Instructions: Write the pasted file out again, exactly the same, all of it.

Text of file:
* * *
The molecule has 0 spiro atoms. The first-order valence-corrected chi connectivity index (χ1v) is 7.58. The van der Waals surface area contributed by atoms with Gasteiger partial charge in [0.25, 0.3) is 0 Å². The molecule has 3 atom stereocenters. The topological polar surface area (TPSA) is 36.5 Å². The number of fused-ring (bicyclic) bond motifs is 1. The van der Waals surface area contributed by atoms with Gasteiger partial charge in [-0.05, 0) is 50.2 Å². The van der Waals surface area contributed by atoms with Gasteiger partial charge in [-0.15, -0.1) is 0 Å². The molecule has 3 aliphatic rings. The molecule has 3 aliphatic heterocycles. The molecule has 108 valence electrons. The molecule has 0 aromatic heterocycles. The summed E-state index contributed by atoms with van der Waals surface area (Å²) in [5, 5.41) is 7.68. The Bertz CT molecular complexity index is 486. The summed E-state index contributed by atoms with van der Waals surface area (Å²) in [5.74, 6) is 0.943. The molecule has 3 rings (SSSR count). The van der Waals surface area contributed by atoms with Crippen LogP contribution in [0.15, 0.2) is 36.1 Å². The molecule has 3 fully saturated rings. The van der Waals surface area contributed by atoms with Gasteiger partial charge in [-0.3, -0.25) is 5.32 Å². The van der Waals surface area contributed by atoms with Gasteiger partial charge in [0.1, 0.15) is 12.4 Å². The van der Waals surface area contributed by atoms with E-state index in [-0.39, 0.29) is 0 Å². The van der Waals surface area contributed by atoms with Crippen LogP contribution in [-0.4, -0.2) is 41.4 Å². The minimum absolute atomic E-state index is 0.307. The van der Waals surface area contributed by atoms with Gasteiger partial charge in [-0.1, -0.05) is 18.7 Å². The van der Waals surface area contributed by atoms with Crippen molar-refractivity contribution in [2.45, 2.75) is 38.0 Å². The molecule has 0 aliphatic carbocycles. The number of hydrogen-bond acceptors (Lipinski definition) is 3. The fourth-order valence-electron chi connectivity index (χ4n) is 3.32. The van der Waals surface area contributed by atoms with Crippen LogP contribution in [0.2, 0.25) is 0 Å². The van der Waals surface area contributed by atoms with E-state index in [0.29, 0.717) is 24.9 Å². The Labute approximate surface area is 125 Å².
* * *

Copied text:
The molecule has 0 spiro atoms. The first-order valence-corrected chi connectivity index (χ1v) is 7.58. The van der Waals surface area contributed by atoms with Gasteiger partial charge in [0.25, 0.3) is 0 Å². The molecule has 3 atom stereocenters. The topological polar surface area (TPSA) is 36.5 Å². The number of fused-ring (bicyclic) bond motifs is 1. The van der Waals surface area contributed by atoms with Gasteiger partial charge in [-0.05, 0) is 50.2 Å². The van der Waals surface area contributed by atoms with Gasteiger partial charge in [-0.15, -0.1) is 0 Å². The molecule has 3 aliphatic rings. The molecule has 3 aliphatic heterocycles. The molecule has 108 valence electrons. The molecule has 0 aromatic heterocycles. The summed E-state index contributed by atoms with van der Waals surface area (Å²) in [5, 5.41) is 7.68. The Bertz CT molecular complexity index is 486. The summed E-state index contributed by atoms with van der Waals surface area (Å²) in [5.74, 6) is 0.943. The molecule has 3 rings (SSSR count). The van der Waals surface area contributed by atoms with Crippen LogP contribution in [0.15, 0.2) is 36.1 Å². The molecule has 3 fully saturated rings. The van der Waals surface area contributed by atoms with Gasteiger partial charge in [-0.3, -0.25) is 5.32 Å². The van der Waals surface area contributed by atoms with Gasteiger partial charge in [0.1, 0.15) is 12.4 Å². The van der Waals surface area contributed by atoms with E-state index in [-0.39, 0.29) is 0 Å². The van der Waals surface area contributed by atoms with Crippen LogP contribution in [-0.4, -0.2) is 41.4 Å². The minimum absolute atomic E-state index is 0.307. The van der Waals surface area contributed by atoms with Gasteiger partial charge in [-0.1, -0.05) is 18.7 Å². The van der Waals surface area contributed by atoms with Crippen molar-refractivity contribution in [2.45, 2.75) is 38.0 Å². The molecule has 0 aliphatic carbocycles. The number of hydrogen-bond acceptors (Lipinski definition) is 3. The fourth-order valence-electron chi connectivity index (χ4n) is 3.32. The van der Waals surface area contributed by atoms with Crippen LogP contribution in [0.2, 0.25) is 0 Å². The van der Waals surface area contributed by atoms with E-state index in [0.29, 0.717) is 24.9 Å². The Labute approximate surface area is 125 Å².